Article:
Jesus kept turning the Disciples expectations upside down.
I wonder if we need to turn discipleship on its head.
In Luke 9, just before the Parable of the Good Samariton, the disciples have something of an unfruitful mission in Samaria, so they ask Jesus is they can send fire down on them, and, unsurprisingly, Jesus says “No!”.
It reminded me of Jonah (referenced a chapter or so later by Luke) who was keen for other people to be punished, but less keen for the same measure to be applied to him. Perhaps when Jesus said “judge not unless you yourself want to be judged” and “the measure you use will be used against you” he knew the double standards, the fickleness, of our fallen human nature.
Then as the passage continues, we see the disciples talking a great game, but Jesus saying to them that this is not a game, not a hobby, or an optional extra following Jesus is a all consuming, full life commitment “let the dead bury their own dead” -“Anyone who puts their hand to the plough and keeps looking back is not worthy to be my disciple”.
Jesus isn’t interested in empty words, and hollow promises.
Just then Jesus is asked “what must I DO to inherit eternal life?”
Now, eternal life is a free gift, we don’t have to do anything but rather excepting what Christ has done on the cross, which means acknowledging our need of him, knowing we need a Saviour. Jesus says the criteria, which none of us has met (apart from Christ himself) “Love the Lord your God with all your heart, mind, Soul and Strength and love your neighbour as myself”. You can hear the cogs turning in this teacher of the laws mind, he knows he’s not made the grade and is trying to find a loop hole in this contract, “so who is my neighbour?” he asks. Jesus makes his disciples put themselves in the place of a Samaritan -people they wanted to destroy by fire!- who they were in the story was actually the question they needed to answer.
The Jewish mindset was very much about being “In” or being “out”, Jesus is about destroying that in our mindset, instead welcoming in all who will come.
As we see compassion and love, we see signs of the Kingdom breaking in, but breaking in from an unlikely person and in an unlikely place. Yet do we still have a bit of a “Jewish” mindset, thinking in terms of “in” or “out”, and expecting the Kingdom to only be revealed in line with our expectations.
For me the story of the Good Samariton speaks of fruit, we live in a world and often in our Churches that are so good at saying the right thing, looking the part, but actually what Christ is after is so much deeper than words. Just like the hyperbole Jesus is receiving at the end of chapter 9, talking the talk is just a waste of air, if it is not accompanied by walking the walk.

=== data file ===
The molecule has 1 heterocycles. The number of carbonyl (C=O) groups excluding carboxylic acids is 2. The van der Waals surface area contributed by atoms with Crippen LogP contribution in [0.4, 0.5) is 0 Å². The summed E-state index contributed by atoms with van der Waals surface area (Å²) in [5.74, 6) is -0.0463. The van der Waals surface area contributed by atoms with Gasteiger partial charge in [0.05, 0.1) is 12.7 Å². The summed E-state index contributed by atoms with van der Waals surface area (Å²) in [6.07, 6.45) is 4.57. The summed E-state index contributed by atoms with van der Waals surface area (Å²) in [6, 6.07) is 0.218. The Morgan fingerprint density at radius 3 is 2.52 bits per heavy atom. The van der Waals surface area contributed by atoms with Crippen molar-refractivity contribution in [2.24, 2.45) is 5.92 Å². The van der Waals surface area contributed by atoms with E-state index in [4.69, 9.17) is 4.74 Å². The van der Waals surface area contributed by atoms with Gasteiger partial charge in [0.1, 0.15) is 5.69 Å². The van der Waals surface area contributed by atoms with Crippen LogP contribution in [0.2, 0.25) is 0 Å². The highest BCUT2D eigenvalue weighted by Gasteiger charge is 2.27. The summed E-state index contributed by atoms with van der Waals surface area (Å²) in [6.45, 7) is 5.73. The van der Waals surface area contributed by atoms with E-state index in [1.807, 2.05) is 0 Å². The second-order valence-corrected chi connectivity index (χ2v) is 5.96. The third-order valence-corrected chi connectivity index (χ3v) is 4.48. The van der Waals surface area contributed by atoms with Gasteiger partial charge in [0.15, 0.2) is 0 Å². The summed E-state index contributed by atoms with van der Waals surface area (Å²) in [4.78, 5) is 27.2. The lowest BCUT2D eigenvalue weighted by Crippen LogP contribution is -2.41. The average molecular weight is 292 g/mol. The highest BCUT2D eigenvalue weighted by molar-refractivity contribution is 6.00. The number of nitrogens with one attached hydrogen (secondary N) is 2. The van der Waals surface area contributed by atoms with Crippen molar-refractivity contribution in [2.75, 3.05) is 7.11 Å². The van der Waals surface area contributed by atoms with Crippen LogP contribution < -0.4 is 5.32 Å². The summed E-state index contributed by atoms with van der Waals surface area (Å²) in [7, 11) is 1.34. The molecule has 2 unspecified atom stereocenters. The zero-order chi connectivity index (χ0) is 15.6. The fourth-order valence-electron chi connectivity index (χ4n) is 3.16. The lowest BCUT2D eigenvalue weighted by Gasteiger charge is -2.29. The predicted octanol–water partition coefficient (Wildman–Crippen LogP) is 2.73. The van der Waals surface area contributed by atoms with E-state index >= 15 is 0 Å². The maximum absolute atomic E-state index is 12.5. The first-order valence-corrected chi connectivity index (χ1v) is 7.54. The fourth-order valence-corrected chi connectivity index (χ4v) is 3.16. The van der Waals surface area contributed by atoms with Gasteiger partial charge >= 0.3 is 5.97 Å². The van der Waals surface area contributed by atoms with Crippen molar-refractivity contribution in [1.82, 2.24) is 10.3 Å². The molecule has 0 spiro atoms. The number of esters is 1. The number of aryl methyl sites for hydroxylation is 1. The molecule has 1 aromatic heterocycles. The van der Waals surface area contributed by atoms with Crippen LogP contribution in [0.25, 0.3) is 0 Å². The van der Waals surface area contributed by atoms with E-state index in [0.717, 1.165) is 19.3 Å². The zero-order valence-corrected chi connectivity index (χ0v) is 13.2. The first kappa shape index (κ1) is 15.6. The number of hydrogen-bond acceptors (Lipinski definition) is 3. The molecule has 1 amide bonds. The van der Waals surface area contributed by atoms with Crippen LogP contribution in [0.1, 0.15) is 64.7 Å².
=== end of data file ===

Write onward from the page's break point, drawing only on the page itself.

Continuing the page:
The Kingdom of God is more than rhetoric.
The Kingdom of God is not defined by looking religious or spiritual.
The Kingdom of God is not defined by liking on group and disliking another group (how many identities are forged by unhelpful tribalism).
The Kingdom of God is know by its fruit.
At the end of chapter 10 (Luke has written this section like a club sandwhich each bit commentating on the bit before and afterwards) we see Martha running around cooking a meal for Jesus and the disciples whilst Mary sits at Jesus’ feet and listens to him.
When scolded by Martha, Jesus said “she has chosen the better thing”, Luke is making sure that we realise that the Kingdom isn’t just a matter of running around and doing good, although we are called to make a positive ‘light and salty’ impact to the world around us, but rather to be people transformed by encountering the presence of Christ.
It’s not about rhetoric, out outward garb, our works may reveal our heart, but ultimately discipleship stands or falls by our attitude towards Jesus Christ.
Mary, like the Good Samaritan, was there when it mattered the most, standing by Christ’s cross, and the first to witness the resurrection.
Her love for Christ was birthed and grown by sitting at his feet in his presence.
The problem is we view discipleship like used car dealers. We look at the outside and the paint work, we listen to see if it sounds okay, we major on the externals, the outward, the visible, but Christian discipleship is about the invisible, the internals, the heart.
If our hearts are right then everything else follows.
Christian discipleship is God working on the inside working its way out.